Date   

US Social Security numbers #general

Jacqueline DAVIS <jdavis318@...>
 

Can you tell me when did SSN's start in the States, and what kind of
information would be on them.

Thank you
Jacqueline Davis
Ottawa, Canada
jdavis318@rogers.com

MODERATOR NOTE: The JewishGen InfoFile "U.S. Social Security
Administration Records" may answer your question. Select InfoFiles
under GET STARTED on the JewishGen home page, www.jewishgen.org.
Click on Social Security and then on the one link under that heading.


JewishGen Discussion Group #JewishGen US Social Security numbers #general

Jacqueline DAVIS <jdavis318@...>
 

Can you tell me when did SSN's start in the States, and what kind of
information would be on them.

Thank you
Jacqueline Davis
Ottawa, Canada
jdavis318@rogers.com

MODERATOR NOTE: The JewishGen InfoFile "U.S. Social Security
Administration Records" may answer your question. Select InfoFiles
under GET STARTED on the JewishGen home page, www.jewishgen.org.
Click on Social Security and then on the one link under that heading.


ViewMate request Geman #general

Zimmer-Luedinghausen@t-online.de <Zimmer-Luedinghausen@...>
 

Dear List
I've posted three vital record in German for which I need help to
understand them fully. I would like to know what you can read under
Charakter which stands for profession.

It is on ViewMate at the following address

http://www.jewishgen.org/viewmate/viewmateview.asp?key=19375
http://www.jewishgen.org/viewmate/viewmateview.asp?key=19376
http://www.jewishgen.org/viewmate/viewmateview.asp?key=19377

Please respond via the form provided in the ViewMate application.

Thank you very much.
Peter Zimmer
Muenster, Germany


farming in Poland during the first half of the nineteenth century #general

Cheryl Tallan
 

My great great great grandfather, Jakub Elstern, farmed in Truskolasy, near
Czestochowa, Poland, during the first half of the nineteenth century. Would
anyone have any idea what crops he might possibly have grown or what animals
he may have raised.
Cheryl Tallan


JewishGen Discussion Group #JewishGen ViewMate request Geman #general

Zimmer-Luedinghausen@t-online.de <Zimmer-Luedinghausen@...>
 

Dear List
I've posted three vital record in German for which I need help to
understand them fully. I would like to know what you can read under
Charakter which stands for profession.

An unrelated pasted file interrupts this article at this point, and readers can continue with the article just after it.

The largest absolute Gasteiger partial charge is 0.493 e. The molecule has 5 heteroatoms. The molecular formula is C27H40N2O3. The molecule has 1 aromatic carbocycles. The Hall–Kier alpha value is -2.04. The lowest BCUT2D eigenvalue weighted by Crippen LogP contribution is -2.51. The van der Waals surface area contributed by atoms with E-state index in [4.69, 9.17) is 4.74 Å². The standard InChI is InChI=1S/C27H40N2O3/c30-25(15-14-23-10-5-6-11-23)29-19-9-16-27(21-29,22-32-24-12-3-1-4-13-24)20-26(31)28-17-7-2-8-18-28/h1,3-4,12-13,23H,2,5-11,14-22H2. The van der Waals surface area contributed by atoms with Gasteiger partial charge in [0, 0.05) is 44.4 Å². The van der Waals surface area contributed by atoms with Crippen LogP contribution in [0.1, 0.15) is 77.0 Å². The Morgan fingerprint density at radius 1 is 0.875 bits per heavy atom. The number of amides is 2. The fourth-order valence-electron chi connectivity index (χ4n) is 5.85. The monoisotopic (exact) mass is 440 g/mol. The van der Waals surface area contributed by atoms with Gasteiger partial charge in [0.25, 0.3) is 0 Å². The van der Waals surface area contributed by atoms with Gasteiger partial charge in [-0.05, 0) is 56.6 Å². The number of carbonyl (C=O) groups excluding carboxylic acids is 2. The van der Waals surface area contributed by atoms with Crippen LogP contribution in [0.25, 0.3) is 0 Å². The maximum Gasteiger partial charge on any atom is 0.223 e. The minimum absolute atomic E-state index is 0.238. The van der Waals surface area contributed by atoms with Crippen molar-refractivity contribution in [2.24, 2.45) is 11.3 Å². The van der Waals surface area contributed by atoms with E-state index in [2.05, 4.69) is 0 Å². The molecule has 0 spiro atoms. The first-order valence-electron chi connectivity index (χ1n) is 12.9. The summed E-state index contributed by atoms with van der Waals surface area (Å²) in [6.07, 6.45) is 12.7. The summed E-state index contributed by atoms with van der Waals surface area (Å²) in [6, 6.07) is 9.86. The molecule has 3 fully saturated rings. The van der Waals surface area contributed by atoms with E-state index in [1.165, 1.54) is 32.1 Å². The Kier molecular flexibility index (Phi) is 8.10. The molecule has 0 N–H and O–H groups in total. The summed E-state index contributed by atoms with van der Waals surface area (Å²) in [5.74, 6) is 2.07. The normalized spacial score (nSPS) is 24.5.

It is on ViewMate at the following address

http://www.jewishgen.org/viewmate/viewmateview.asp?key=19375
http://www.jewishgen.org/viewmate/viewmateview.asp?key=19376
http://www.jewishgen.org/viewmate/viewmateview.asp?key=19377

Please respond via the form provided in the ViewMate application.

Thank you very much.
Peter Zimmer
Muenster, Germany


JewishGen Discussion Group #JewishGen farming in Poland during the first half of the nineteenth century #general

Cheryl Tallan
 

My great great great grandfather, Jakub Elstern, farmed in Truskolasy, near
Czestochowa, Poland, during the first half of the nineteenth century. Would
anyone have any idea what crops he might possibly have grown or what animals
he may have raised.
Cheryl Tallan


FYI: Canada research #general

Bernard Kouchel <koosh@...>
 

FYI
In response to my query to Canadian Jewish Congress Charities
Committee National Archives...
I received information that they are constrained by the privacy
protection laws of Canada and Quebec. Only the immigration agency
clients named in the files, or, if they are no longer living, their
direct descendants, are allowed access to the complete contents of a
personal file that is less than 100 years old.
They further state that they realize and regret that adhering to
these rules creates obstacles to genealogical and
family tracing research.
--

Bernard I. Kouchel
koosh@bellsouth.net


JewishGen Discussion Group #JewishGen FYI: Canada research #general

Bernard Kouchel <koosh@...>
 

FYI
In response to my query to Canadian Jewish Congress Charities
Committee National Archives...
I received information that they are constrained by the privacy
protection laws of Canada and Quebec. Only the immigration agency
clients named in the files, or, if they are no longer living, their
direct descendants, are allowed access to the complete contents of a
personal file that is less than 100 years old.